[Federal Register Volume 76, Number 59 (Monday, March 28, 2011)]
[Pages 17146-17147]
From the Federal Register Online via the Government Printing Office [www.gpo.gov]
[FR Doc No: 2011-7190]



Fish and Wildlife Service

[FWS-R9-ES-2011-N067; 92220-1113-0000-C3]

Information Collection Sent to the Office of Management and 
Budget (OMB) for Approval; Endangered and Threatened Wildlife, 
Experimental Populations

AGENCY: Fish and Wildlife Service, Interior.

ACTION: Notice; request for comments.


SUMMARY: We (U.S. Fish and Wildlife Service) have sent an Information 
Collection Request (ICR) to OMB for review and approval. We summarize 
the ICR below and describe the nature of the collection and the 
estimated burden and cost. This information collection is scheduled to 
expire on March 31, 2011. We may not conduct or sponsor and a person is 
not required to respond to a collection of information unless it 
displays a currently valid OMB control number. However, under OMB 
regulations, we may continue to conduct or sponsor this information 
collection while it is pending at OMB.

DATES: You must submit comments on or before April 27, 2011.

ADDRESSES: Send your comments and suggestions on this information 
collection to the Desk Officer for the Department of the Interior at 
OMB-OIRA at (202) 395-5806 (fax) or OIRA_DOCKET@OMB.eop.gov (e-mail). 
Please provide a copy of your comments to the Service Information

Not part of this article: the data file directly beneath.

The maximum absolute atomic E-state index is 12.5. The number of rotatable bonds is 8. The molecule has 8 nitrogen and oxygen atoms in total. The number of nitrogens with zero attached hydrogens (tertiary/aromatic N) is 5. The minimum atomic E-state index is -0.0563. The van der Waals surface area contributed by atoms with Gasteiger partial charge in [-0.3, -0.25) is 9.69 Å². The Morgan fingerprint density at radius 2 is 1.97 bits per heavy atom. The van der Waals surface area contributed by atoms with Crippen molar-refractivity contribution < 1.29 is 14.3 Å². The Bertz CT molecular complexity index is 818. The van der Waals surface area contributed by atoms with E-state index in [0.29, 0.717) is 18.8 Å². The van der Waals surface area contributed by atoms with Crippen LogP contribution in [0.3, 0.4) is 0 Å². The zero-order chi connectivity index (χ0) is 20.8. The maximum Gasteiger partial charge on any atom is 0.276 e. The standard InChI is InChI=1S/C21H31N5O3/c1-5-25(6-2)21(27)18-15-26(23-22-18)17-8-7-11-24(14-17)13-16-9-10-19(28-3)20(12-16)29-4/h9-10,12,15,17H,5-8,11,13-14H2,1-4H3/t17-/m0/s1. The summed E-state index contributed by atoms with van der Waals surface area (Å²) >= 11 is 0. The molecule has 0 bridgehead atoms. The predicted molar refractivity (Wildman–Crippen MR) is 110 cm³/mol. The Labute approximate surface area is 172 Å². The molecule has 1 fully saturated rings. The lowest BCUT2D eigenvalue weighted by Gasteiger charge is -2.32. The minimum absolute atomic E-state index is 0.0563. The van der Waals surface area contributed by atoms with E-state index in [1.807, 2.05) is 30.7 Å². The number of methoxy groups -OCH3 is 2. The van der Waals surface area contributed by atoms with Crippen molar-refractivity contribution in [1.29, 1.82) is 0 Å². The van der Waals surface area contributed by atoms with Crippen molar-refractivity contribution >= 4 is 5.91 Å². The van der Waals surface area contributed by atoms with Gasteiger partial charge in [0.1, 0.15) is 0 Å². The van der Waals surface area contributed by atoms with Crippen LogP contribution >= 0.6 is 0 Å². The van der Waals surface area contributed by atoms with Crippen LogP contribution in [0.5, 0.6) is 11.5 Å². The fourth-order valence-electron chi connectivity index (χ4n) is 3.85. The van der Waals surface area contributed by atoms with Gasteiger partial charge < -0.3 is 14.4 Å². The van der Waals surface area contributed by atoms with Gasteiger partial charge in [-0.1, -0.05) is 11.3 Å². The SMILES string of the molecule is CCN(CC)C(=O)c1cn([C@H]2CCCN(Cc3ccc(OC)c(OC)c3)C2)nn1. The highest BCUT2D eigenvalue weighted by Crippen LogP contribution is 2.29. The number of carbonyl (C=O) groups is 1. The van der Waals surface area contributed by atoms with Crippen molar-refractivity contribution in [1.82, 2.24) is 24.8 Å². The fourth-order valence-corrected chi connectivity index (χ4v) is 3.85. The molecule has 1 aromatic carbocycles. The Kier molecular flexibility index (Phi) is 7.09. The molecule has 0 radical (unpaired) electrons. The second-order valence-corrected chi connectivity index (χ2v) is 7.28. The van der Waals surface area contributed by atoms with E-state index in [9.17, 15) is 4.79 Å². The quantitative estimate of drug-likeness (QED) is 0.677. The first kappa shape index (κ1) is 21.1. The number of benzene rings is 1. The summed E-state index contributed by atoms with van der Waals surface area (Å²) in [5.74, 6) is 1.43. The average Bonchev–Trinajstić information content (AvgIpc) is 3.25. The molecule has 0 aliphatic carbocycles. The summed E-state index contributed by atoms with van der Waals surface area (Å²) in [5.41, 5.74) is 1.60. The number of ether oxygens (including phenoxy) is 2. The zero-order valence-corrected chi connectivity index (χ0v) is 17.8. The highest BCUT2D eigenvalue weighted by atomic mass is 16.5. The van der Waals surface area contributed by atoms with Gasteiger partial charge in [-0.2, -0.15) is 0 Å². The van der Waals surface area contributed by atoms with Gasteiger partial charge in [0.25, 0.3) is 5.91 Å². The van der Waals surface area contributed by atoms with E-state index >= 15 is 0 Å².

Collection Clearance Officer, U.S. Fish and Wildlife Service, MS 2042-
PDM, 4401 North Fairfax Drive, Arlington, VA 22203 (mail), or 
INFOCOL@fws.gov (e-mail). Please include 1018-0095 in the subject line 
of your comments.

FOR FURTHER INFORMATION CONTACT: To request additional information 
about this ICR, contact Hope Grey at INFOCOL@fws.gov (e-mail) or 703-
358-2482 (telephone). You may review the ICR online at http://www.reginfo.gov. Follow the instructions to review Department of the 
Interior collections under review by OMB.

    OMB Control Number: 1018-0095.
    Title: Endangered and Threatened Wildlife, Experimental 
Populations, 50 CFR 17.84.
    Service Form Number(s): None.
    Type of Request: Extension of a currently approved collection.
    Description of Respondents: Individuals and households, private 
sector, and State/local/Tribal governments.
    Respondent's Obligation: Voluntary.
    Frequency of Collection: On occasion.
    Estimated Annual Number of Respondents: 101.
    Estimated Annual Number of Responses: 101.
    Completion Time per Response: 15 minutes.
    Total Annual Burden Hours: 27.
    Abstract: Section 10(j) of the Endangered Species Act of 1973 
(ESA), as amended (16 U.S.C. 1531 et seq.), authorizes the Secretary of 
the Interior to establish experimental populations of endangered or